2011 Average Yards Per Pass

Rank Name 2011 Avg Yds Per Pass Points 
1 Denard Robinson 8.4 +5
Tied for 2 James Vandenberg 7.9 +4
Tied for 2 Braxton Miller 7.9 +4
4 Nathan Scheelhaase 7.3 +2
5 Caleb TerBush 6.9 +1

The sum of a player's points for every category = that player’s JPPS. With that said, let's take a look at how it all shook out.

2011 JPPS Standings

Name Completion % YDS TD INT AVG Yds Per Attempt JPPS
James Vandenberg +3 +5 +5 -3 +4 14
Denard Robinson +2 +4 +4 -5 +5 10
Nathan Scheelhaase +5 +3 +3 -4 +2 9
Braxton Miller +1 +1 +3 -1 +4 8
Caleb TerBush +4 +2 +1 -2 +1 6

Drum roll please....the inaugural JPPS trophy (and orange slices) go to James Vandenberg. He led in two of the five categories (YDS and TD) and was second in another (Avg YDS Per Attempt). Unlike Denard (can I get an arm punt?) Robinson, his INT total wasn't high enough to drag him down the list.

In 2009 as a redshirt Freshman, Vandenberg showed flashes of brilliance almost denying the Buckeyes a trip to the Rose Bowl. In 2011, his first full season as a starter, Vandenberg threw for over 3,000 yards and 25 TDs. There's no denying he can toss it around. His favorite target Marvin McNutt is gone, but stepping in is Keenan Davis who had 50 receptions for 713 yards and 4 TDs last season. Vandenberg's mobility is limited, but if given enough time in the pocket, he'll find a receiver.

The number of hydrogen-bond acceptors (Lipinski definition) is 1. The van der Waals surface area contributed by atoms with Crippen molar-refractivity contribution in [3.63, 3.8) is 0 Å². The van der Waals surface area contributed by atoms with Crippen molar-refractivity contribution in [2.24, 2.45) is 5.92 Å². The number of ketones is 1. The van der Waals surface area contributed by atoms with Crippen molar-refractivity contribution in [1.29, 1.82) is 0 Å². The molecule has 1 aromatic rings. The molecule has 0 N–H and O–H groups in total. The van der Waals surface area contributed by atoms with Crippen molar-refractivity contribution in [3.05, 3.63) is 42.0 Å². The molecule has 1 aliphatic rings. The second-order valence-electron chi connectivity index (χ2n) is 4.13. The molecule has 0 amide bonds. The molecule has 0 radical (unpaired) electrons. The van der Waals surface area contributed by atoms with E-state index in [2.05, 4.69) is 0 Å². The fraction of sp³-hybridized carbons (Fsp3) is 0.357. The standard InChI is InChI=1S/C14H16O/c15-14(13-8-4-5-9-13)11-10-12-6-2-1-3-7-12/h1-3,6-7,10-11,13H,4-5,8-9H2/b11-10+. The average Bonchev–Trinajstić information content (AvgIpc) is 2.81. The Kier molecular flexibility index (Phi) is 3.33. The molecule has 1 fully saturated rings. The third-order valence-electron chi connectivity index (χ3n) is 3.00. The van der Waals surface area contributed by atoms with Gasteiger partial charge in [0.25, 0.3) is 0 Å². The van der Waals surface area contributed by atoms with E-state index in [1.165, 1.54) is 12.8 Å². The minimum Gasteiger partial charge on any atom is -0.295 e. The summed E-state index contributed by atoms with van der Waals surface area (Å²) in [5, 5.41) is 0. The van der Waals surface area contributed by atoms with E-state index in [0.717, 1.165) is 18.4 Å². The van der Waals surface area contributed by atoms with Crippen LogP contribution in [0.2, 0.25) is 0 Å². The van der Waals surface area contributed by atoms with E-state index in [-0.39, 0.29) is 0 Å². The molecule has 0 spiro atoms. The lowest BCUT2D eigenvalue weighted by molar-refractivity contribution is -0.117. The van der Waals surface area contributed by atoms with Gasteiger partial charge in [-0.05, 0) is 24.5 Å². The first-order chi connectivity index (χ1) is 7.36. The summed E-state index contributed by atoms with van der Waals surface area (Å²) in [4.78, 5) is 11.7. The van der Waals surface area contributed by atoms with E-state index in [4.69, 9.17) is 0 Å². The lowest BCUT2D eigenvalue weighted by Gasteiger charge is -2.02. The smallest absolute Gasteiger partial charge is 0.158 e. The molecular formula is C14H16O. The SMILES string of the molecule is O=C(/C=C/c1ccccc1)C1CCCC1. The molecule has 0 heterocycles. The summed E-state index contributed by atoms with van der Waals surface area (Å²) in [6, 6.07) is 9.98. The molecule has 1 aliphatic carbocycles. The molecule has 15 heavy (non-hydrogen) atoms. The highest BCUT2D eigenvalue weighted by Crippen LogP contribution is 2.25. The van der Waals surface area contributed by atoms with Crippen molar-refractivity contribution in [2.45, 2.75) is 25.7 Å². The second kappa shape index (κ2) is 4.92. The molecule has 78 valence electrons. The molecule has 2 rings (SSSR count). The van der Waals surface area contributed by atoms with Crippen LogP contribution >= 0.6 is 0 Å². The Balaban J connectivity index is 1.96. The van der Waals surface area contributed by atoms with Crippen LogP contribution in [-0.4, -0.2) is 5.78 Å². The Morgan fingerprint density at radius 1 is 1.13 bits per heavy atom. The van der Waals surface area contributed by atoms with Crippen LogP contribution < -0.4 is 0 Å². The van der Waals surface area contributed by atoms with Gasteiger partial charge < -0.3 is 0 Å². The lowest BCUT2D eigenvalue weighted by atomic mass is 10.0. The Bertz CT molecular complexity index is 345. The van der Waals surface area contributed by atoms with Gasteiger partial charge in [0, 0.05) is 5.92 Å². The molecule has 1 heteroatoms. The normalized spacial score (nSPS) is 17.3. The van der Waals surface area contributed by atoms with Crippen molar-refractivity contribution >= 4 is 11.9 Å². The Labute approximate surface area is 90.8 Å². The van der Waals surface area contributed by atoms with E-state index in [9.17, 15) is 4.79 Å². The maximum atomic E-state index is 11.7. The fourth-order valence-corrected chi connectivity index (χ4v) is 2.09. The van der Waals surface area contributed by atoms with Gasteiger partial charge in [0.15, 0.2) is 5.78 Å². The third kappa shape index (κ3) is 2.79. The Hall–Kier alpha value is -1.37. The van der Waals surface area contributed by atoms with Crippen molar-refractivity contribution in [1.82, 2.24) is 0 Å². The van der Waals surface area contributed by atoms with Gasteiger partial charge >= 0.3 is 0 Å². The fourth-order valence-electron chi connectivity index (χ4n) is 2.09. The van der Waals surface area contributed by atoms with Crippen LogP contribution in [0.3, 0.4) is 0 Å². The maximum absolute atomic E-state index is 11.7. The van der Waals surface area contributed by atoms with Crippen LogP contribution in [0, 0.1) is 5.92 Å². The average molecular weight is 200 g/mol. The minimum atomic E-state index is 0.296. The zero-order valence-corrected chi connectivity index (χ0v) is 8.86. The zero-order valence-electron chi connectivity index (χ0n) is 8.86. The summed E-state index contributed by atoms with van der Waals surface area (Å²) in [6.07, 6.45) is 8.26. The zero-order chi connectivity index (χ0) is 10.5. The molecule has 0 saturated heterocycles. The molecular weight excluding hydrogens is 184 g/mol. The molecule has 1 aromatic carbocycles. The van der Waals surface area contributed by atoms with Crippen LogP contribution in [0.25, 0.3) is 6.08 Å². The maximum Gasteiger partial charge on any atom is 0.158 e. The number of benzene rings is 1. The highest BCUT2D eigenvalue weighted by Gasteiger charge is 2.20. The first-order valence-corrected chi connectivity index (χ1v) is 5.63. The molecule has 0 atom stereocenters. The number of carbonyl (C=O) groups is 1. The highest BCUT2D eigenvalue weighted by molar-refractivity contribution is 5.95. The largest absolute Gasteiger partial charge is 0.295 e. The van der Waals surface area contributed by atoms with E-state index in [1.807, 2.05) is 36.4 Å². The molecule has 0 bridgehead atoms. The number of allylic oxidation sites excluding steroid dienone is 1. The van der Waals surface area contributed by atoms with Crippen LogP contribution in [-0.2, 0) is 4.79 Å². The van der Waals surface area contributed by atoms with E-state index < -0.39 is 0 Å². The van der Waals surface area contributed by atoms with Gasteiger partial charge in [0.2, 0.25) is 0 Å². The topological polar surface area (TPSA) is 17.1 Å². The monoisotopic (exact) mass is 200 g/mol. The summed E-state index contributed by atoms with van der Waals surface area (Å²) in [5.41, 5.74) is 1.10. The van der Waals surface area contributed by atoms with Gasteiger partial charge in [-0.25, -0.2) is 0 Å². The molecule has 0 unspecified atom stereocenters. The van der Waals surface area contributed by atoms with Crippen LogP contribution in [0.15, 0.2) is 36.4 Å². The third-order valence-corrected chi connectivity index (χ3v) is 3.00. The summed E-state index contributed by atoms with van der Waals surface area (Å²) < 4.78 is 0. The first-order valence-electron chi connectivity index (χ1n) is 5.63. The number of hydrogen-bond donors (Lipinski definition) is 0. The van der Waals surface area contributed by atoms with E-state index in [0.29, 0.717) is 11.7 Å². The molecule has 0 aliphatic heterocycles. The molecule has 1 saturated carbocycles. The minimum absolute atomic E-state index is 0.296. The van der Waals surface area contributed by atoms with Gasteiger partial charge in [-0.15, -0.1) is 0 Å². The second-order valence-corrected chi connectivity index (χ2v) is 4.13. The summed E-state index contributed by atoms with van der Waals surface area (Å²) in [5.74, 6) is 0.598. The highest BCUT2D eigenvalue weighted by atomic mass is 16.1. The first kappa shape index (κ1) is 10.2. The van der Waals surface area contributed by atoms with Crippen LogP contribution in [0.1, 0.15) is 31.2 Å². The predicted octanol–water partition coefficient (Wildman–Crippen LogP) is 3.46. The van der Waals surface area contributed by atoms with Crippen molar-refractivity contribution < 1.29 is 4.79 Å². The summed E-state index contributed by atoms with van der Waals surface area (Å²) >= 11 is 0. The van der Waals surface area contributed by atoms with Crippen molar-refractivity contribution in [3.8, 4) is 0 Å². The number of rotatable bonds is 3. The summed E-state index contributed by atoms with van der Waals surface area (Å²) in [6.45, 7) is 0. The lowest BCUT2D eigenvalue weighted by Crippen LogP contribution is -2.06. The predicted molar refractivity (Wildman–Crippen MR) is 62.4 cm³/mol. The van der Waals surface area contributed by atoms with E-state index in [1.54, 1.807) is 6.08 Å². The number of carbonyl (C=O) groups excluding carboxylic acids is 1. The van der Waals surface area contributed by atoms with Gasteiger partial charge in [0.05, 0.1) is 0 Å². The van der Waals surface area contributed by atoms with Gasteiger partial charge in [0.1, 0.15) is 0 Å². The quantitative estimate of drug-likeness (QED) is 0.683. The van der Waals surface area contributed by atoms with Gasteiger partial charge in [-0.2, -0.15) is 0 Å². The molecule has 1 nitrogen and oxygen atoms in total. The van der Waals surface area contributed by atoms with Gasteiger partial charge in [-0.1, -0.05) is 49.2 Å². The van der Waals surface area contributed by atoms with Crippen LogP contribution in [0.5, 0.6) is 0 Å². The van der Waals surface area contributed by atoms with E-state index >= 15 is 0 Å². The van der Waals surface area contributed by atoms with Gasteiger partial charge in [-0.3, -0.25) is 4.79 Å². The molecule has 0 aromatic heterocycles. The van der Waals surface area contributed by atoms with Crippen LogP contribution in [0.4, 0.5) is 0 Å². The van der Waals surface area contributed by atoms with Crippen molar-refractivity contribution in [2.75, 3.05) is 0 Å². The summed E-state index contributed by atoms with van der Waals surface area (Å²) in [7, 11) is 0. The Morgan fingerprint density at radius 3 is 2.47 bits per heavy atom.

As for our man Braxton, he ended up second to last in terms of JPPS. While Miller's passing game definitely needs work, it's safe to say his rank is more a symptom of last year's train wreck of an offense and less a true barometer of his talents. I expect his JPPS to be much higher by the end of the 2012 season.

So there you have it. Only time will tell if JPPS is an accurate gauge of a QB's pure passing abilities, but hey, that's half the fun...right?

12 Comments

Comments

hodge's picture

Nice metric, though I have one comment:  I don't think your rank-based point scales really are accurate measures of each quarterback.  Personally, I'd have rated a 1 for the best performer, and divided the points downward according to their proximity to the leading performance in each category.  This takes into account how much better each quarterback is than the others in each respective category.  
For example, your passing metric would look like this:
1  James Vandenberg  3,022     +1 (3022/3022)
2  Denard Robinson  2,173        +0.719 (2173/3022)
3  Nathan Scheelhaase  2,110   +0.698 (2110/3022)